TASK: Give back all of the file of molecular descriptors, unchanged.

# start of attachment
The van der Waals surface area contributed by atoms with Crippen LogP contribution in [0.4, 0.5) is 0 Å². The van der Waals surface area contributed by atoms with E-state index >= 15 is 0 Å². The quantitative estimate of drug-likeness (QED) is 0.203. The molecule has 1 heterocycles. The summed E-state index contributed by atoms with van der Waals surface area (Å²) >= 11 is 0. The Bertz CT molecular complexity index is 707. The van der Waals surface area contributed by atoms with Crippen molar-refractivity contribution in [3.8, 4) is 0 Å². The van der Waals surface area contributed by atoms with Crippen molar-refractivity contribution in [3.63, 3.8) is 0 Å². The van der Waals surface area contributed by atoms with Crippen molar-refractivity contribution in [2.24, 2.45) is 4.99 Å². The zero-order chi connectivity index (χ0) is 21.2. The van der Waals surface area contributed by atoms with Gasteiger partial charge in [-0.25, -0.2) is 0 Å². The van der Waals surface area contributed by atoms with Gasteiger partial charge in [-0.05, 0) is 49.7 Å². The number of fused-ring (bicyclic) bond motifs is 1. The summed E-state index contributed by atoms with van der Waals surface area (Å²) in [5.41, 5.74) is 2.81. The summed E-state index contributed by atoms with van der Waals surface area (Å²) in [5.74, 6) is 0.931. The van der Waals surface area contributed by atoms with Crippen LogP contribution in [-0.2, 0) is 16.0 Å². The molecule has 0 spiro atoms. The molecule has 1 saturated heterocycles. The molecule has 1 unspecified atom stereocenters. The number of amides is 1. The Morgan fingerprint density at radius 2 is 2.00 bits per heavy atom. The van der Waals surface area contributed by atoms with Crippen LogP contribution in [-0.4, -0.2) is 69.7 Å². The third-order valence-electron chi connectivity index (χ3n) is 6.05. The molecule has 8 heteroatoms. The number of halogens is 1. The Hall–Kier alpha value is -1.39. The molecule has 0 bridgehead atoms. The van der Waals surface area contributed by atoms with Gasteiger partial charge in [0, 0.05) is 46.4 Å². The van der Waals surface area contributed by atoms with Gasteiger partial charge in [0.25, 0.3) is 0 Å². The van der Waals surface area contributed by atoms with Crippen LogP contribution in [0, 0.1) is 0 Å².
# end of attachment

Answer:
The van der Waals surface area contributed by atoms with Crippen LogP contribution in [0.4, 0.5) is 0 Å². The van der Waals surface area contributed by atoms with E-state index >= 15 is 0 Å². The quantitative estimate of drug-likeness (QED) is 0.203. The molecule has 1 heterocycles. The summed E-state index contributed by atoms with van der Waals surface area (Å²) >= 11 is 0. The Bertz CT molecular complexity index is 707. The van der Waals surface area contributed by atoms with Crippen molar-refractivity contribution in [3.8, 4) is 0 Å². The van der Waals surface area contributed by atoms with Crippen molar-refractivity contribution in [3.63, 3.8) is 0 Å². The van der Waals surface area contributed by atoms with Crippen molar-refractivity contribution in [2.24, 2.45) is 4.99 Å². The zero-order chi connectivity index (χ0) is 21.2. The van der Waals surface area contributed by atoms with Gasteiger partial charge in [-0.25, -0.2) is 0 Å². The van der Waals surface area contributed by atoms with Gasteiger partial charge in [-0.05, 0) is 49.7 Å². The number of fused-ring (bicyclic) bond motifs is 1. The summed E-state index contributed by atoms with van der Waals surface area (Å²) in [5.41, 5.74) is 2.81. The summed E-state index contributed by atoms with van der Waals surface area (Å²) in [5.74, 6) is 0.931. The van der Waals surface area contributed by atoms with Crippen LogP contribution in [-0.2, 0) is 16.0 Å². The molecule has 0 spiro atoms. The molecule has 1 saturated heterocycles. The molecule has 1 unspecified atom stereocenters. The number of amides is 1. The Morgan fingerprint density at radius 2 is 2.00 bits per heavy atom. The van der Waals surface area contributed by atoms with Crippen LogP contribution in [-0.4, -0.2) is 69.7 Å². The third-order valence-electron chi connectivity index (χ3n) is 6.05. The molecule has 8 heteroatoms. The number of halogens is 1. The Hall–Kier alpha value is -1.39. The molecule has 0 bridgehead atoms. The van der Waals surface area contributed by atoms with Gasteiger partial charge in [0, 0.05) is 46.4 Å². The van der Waals surface area contributed by atoms with Gasteiger partial charge in [0.25, 0.3) is 0 Å². The van der Waals surface area contributed by atoms with Crippen LogP contribution in [0, 0.1) is 0 Å².